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The average Brit has just three close friends

5th August 2015 Print
Group of friends

In a world of social networks and online communities taking ‘friendship’ circles and connections into the hundreds and thousands for most individuals, a new global survey by Mercure Hotels has revealed that the average Brit has just three people in his or her life that they consider ‘a close friend’. While almost one in ten Brits (9%) say they have no friends that they would consider ‘close’. When asked to define what constituted a close friend, the majority believe it is being able to rely on him or her.  

Interestingly, the survey has revealed that over 60% of childhood friendships are revived thanks to social media, highlighting the importance of social media on our relationships. 

Have social networks come to replace actual friendship and personal interaction or has it added a new dimension to our relationships? 

67% of Brits prefer to keep in contact with existing friends via texts and phone calls rather than through online networks. This is in contrast to the Italians, Poles, Australians, Brazilians and Chinese, who find Facebook central in maintaining contact with friends and are subsequently amongst the biggest users of social media. People from China are perhaps the most extreme in this culture with 87% being more likely to make friends with someone they have never met in real life over social media compared to a modest 52% of Brits. 

That is not to mark the Brits as unfriendly however. In fact they are four times more likely to make friends when travelling than those from Japan. That said, the majority of British people only contact friends of friends when travelling abroad or domestically in order to source useful hints and tips on the local area rather than a means of extending their online friendship circles. This is in stark contrast to people from Brazil, China or Italy, of whom you can almost guarantee to receive a friend request to connect via social after even a fleeting meeting. Interestingly 36% of Brits don’t actually use social media networks to stay in touch with friends at all when travelling however perhaps most surprising - and refreshing - are people from Japan, who despite being renowned for being a tech savvy nation, rely most heavily on traditional methods of communication such as letters and post cards to keep in contact with friends.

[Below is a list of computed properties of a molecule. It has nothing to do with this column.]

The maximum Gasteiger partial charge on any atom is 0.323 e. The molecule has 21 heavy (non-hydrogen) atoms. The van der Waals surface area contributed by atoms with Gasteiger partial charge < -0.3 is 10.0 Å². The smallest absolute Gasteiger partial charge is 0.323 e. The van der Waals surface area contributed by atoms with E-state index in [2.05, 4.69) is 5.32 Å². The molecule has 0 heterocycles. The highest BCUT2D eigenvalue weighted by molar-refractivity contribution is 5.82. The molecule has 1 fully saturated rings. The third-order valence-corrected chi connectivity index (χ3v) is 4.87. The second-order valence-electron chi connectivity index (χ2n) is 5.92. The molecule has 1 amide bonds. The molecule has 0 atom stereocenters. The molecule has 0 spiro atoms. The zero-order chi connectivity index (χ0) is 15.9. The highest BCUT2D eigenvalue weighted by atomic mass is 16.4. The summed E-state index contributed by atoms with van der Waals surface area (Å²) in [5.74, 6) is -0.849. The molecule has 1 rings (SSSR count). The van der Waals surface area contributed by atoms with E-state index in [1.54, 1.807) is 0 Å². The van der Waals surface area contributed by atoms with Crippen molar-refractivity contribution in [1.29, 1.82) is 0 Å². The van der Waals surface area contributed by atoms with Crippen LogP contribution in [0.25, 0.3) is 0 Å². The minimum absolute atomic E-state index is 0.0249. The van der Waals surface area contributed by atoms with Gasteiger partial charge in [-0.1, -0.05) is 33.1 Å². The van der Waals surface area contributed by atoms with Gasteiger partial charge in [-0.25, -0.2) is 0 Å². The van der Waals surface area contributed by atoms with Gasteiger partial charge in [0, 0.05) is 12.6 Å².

Jonathan Sheard, SVP Operations Luxury, Upscale & Midscale Hotels, Accor UK & Ireland commented: “This has been a really interesting survey to carry out. Given the social media phenomenon it is surprising to find that the majority of British travellers don’t use it at all to keep in touch with friends when away. That said, when you consider friend requests are issued without having met the recipient it is quite easy to believe that the six degrees of separation theory is very much possible in today’s modern world.”

The survey has been conducted by global hotel brand, Mercure who sought to explore the ‘six degrees of separation’ theory. This concept suggests that every person on the globe can be connected to any other through a chain of individual relationships involving no more than five other links. Mercure tested this theory with the winner of a worldwide operation on Facebook, who travelled round the world through network connections. She started her journey in Rome. Then she enjoyed stays in the Mercure hotels in Paris, Berlin, London, Rio, Nelspruit in South Africa and Bali… finishing her incredible voyage in Byron Bay, Australia, seven weeks later.

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Group of friends